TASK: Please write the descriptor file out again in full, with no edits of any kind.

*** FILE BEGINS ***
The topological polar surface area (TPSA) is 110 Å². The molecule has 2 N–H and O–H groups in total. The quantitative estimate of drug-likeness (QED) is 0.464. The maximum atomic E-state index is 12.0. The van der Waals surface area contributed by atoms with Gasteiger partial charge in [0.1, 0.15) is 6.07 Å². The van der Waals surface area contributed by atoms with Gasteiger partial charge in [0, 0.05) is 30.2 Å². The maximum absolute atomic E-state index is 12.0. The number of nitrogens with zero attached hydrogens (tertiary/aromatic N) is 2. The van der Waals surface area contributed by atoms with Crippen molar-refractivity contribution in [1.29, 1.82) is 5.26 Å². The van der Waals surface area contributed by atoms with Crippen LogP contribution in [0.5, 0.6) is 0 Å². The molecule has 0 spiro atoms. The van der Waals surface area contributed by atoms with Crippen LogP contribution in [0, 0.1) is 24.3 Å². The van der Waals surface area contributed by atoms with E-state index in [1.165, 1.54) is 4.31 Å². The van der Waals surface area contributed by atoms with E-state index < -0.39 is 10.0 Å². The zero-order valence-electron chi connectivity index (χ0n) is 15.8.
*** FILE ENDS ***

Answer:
The topological polar surface area (TPSA) is 110 Å². The molecule has 2 N–H and O–H groups in total. The quantitative estimate of drug-likeness (QED) is 0.464. The maximum atomic E-state index is 12.0. The van der Waals surface area contributed by atoms with Gasteiger partial charge in [0.1, 0.15) is 6.07 Å². The van der Waals surface area contributed by atoms with Gasteiger partial charge in [0, 0.05) is 30.2 Å². The maximum absolute atomic E-state index is 12.0. The number of nitrogens with zero attached hydrogens (tertiary/aromatic N) is 2. The van der Waals surface area contributed by atoms with Crippen molar-refractivity contribution in [1.29, 1.82) is 5.26 Å². The van der Waals surface area contributed by atoms with Crippen LogP contribution in [0.5, 0.6) is 0 Å². The molecule has 0 spiro atoms. The van der Waals surface area contributed by atoms with Crippen LogP contribution in [0, 0.1) is 24.3 Å². The van der Waals surface area contributed by atoms with E-state index in [1.165, 1.54) is 4.31 Å². The van der Waals surface area contributed by atoms with E-state index < -0.39 is 10.0 Å². The zero-order valence-electron chi connectivity index (χ0n) is 15.8.